Louisa Chase (b. 1951)

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Spanierman Gallery, NYC

Louisa Chase was among the wave of Neo-Expressionist artists of the 1980s-including David Salle and Julian Schnabel-who rejected the detached, pared-down approach of Minimalism and Conceptualism in favor of traditional easel paintings in which they conveyed their emotions through a dynamic technique and the use of symbolic imagery. She initially established her reputation on the basis of her evocative oils, in which she combined natural forms with references to the human figure to create landscapes of the mind. Chase’s work includes pure abstractions, too, as well as drawings and prints that likewise reveal her expressionist tendencies.

Chase was born in Panama City, Panama, in 1951. Seven years later, her family moved to Lancaster, Pennsylvania. She went on to study painting and sculpture at Syracuse University (B.F.A.,1973) and at the Yale University School of Art (M.F.A., 1975). In 1975, she moved to New York and had her first one-man show-consisting of three- dimensional wooden floor pieces-at Artists Space, a well-known alternative gallery. Following this, she focused primarily on painting, going on to produce enigmatic oils depicting natural elements, such as schematized flowers, leaves and vines, and fragments of figures, such as disembodied hands and feet, floating in broad, empty spaces.

In 1980, Chase went to Italy, where she studied the work of early Siennese and Florentine painters. Throughout the ensuing years, she adopted a more abstract, gestural style, imbuing her paintings with a greater sense of atmosphere while continuing to incorporate figural and landscape references, such as mountains, cliffs and waterfalls, in her work. Her paintings from this period are romantic in tone, alluding to the power of nature while serving as pictorial metaphors for her own state of mind; as one critic observed in 1981: “Chase combines images the way a chef mixes vegetables in a salad - each element can still be distinguished in the final result, but together they also cohere into a new and somewhat indefinable ‘other’.” Chase’s interest in the work of Jackson Pollock led to a number of calligraphic abstractions, begun in the 1980s, in which she covered the surface of her support with spontaneous lines and squiggles interspersed with floating geometrical shapes. Drawing on her distinctive brand of Neo-Expressionism, she has continued to creating intense, energetic works of art that bridge the gap between representation and abstraction; as noted by one commentator in 2003, her recent work “gleefully slides between abstraction and expressionism, never pausing long enough to be either.”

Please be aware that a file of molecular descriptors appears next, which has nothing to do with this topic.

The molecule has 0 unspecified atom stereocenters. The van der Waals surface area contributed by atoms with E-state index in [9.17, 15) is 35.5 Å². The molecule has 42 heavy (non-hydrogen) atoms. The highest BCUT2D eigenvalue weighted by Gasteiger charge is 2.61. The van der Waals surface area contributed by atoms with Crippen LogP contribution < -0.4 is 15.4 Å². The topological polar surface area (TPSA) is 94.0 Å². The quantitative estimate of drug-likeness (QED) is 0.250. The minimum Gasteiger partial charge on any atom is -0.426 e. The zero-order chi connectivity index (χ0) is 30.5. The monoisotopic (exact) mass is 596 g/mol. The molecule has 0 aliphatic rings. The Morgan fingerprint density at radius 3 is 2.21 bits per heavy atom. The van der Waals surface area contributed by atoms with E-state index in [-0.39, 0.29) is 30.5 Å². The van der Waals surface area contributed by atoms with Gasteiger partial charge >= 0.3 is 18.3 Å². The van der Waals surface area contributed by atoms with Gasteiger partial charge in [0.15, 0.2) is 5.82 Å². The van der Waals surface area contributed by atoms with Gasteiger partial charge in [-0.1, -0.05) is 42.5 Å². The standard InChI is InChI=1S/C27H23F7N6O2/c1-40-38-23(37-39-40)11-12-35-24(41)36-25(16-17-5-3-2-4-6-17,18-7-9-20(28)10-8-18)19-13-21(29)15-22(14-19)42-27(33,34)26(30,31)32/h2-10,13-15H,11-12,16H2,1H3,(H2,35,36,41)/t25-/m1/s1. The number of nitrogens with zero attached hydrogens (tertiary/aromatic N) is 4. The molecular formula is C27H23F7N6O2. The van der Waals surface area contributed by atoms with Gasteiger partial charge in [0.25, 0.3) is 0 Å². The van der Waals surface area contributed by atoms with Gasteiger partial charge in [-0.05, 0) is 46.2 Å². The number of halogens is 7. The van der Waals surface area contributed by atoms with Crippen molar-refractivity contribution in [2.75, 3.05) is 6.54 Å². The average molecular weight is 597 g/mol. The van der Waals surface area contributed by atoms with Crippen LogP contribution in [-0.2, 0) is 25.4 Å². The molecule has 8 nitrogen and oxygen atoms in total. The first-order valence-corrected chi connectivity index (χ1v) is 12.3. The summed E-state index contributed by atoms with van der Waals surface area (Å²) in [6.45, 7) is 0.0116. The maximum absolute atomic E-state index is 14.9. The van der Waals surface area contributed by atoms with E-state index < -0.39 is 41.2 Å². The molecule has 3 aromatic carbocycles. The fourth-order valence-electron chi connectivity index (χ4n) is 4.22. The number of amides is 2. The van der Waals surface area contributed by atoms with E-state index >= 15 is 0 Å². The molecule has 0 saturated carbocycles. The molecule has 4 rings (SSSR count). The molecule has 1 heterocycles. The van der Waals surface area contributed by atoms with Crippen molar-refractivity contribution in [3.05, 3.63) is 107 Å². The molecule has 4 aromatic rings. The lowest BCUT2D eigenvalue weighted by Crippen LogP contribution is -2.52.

In addition to her paintings, Chase also creates drawings and woodblock prints. She has had numerous one-man shows at commercial venues in New York, Los Angeles, Toronto and elsewhere. Over the course of her career, Chase has also participated in many group exhibitions held in the United States and abroad, including The Old and New Masters of the 20th Century (Daimaru Exhibition Hall in Osaka, Japan, 1990), Making Their Mark: Women Artists Move into the Mainstream, 1979-1985 (Cincinnati Art Museum, 1989), The New Generation: The ‘80s American Painters and Sculptors (Metropolitan Museum of Art, New York, 1988) and Paradise Lost/Paradise Gained: American Visions of the New Decade (American Pavilion, Venice Biennale, Italy 1984). In 1984, the Institute of Contemporary Art in Boston organized a traveling exhibition of her work and in 1997 the Madison Art Center held a retrospective exhibition of her prints. The recipient of National Endowment for the Arts grants in 1978-79 and 1982-83, Chase taught at the Rhode Island School of Design from 1975 to 1978 and at the School of Visual Arts in New York from 1980 to 1982. In 1985, she was a visiting artist at the Skowhegan School of Painting and Sculpture in Maine.

Chase currently resides in Sag Harbor, New York. Her paintings and works on paper can be found in major public collections across the country, including the Brooklyn Museum of Art; the Albright-Knox Art Gallery, Buffalo, New York; the Denver Art Museum, Colorado; the Nelson-Atkins Museum of Art, Kansas City the Madison Art Center, Wisconsin; the Walker Art Center, Minneapolis; the Museum of Modern Art, New York; the Metropolitan Museum of Art, New York; New York Public Library; the Whitney Museum of American Art, New York; and the Corcoran Gallery of Art, Washington, D.C.


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